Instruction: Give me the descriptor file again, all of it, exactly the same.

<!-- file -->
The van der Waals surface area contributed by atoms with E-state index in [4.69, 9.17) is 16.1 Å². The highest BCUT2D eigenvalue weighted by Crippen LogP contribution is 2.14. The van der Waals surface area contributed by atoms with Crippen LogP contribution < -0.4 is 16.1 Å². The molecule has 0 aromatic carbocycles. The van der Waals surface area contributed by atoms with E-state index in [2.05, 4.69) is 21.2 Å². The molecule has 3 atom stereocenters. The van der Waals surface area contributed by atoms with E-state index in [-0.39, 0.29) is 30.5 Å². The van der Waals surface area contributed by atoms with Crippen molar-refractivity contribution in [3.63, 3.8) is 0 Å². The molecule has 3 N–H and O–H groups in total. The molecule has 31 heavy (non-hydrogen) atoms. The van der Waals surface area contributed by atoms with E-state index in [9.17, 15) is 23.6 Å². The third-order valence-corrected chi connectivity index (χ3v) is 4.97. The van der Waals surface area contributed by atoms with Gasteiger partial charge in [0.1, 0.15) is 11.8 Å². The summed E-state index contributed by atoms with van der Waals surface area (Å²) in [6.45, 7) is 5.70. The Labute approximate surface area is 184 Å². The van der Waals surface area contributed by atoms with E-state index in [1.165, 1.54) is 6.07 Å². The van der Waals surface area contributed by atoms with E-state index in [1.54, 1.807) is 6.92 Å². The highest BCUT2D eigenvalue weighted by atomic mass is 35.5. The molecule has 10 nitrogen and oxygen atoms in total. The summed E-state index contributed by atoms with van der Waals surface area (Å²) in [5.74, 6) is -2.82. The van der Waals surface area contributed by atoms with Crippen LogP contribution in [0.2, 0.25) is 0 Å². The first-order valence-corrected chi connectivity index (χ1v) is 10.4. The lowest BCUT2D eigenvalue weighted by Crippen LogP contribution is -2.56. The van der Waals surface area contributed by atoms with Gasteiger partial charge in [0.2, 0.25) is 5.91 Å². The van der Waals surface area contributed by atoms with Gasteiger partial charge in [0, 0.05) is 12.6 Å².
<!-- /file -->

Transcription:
The van der Waals surface area contributed by atoms with E-state index in [4.69, 9.17) is 16.1 Å². The highest BCUT2D eigenvalue weighted by Crippen LogP contribution is 2.14. The van der Waals surface area contributed by atoms with Crippen LogP contribution < -0.4 is 16.1 Å². The molecule has 0 aromatic carbocycles. The van der Waals surface area contributed by atoms with E-state index in [2.05, 4.69) is 21.2 Å². The molecule has 3 atom stereocenters. The van der Waals surface area contributed by atoms with E-state index in [-0.39, 0.29) is 30.5 Å². The van der Waals surface area contributed by atoms with Crippen molar-refractivity contribution in [3.63, 3.8) is 0 Å². The molecule has 3 N–H and O–H groups in total. The molecule has 31 heavy (non-hydrogen) atoms. The van der Waals surface area contributed by atoms with E-state index in [9.17, 15) is 23.6 Å². The third-order valence-corrected chi connectivity index (χ3v) is 4.97. The van der Waals surface area contributed by atoms with Gasteiger partial charge in [0.1, 0.15) is 11.8 Å². The summed E-state index contributed by atoms with van der Waals surface area (Å²) in [6.45, 7) is 5.70. The Labute approximate surface area is 184 Å². The van der Waals surface area contributed by atoms with E-state index in [1.165, 1.54) is 6.07 Å². The van der Waals surface area contributed by atoms with E-state index in [1.54, 1.807) is 6.92 Å². The highest BCUT2D eigenvalue weighted by atomic mass is 35.5. The molecule has 10 nitrogen and oxygen atoms in total. The summed E-state index contributed by atoms with van der Waals surface area (Å²) in [5.74, 6) is -2.82. The van der Waals surface area contributed by atoms with Crippen LogP contribution in [0.2, 0.25) is 0 Å². The first-order valence-corrected chi connectivity index (χ1v) is 10.4. The lowest BCUT2D eigenvalue weighted by Crippen LogP contribution is -2.56. The van der Waals surface area contributed by atoms with Gasteiger partial charge in [0.2, 0.25) is 5.91 Å². The van der Waals surface area contributed by atoms with Gasteiger partial charge in [0, 0.05) is 12.6 Å².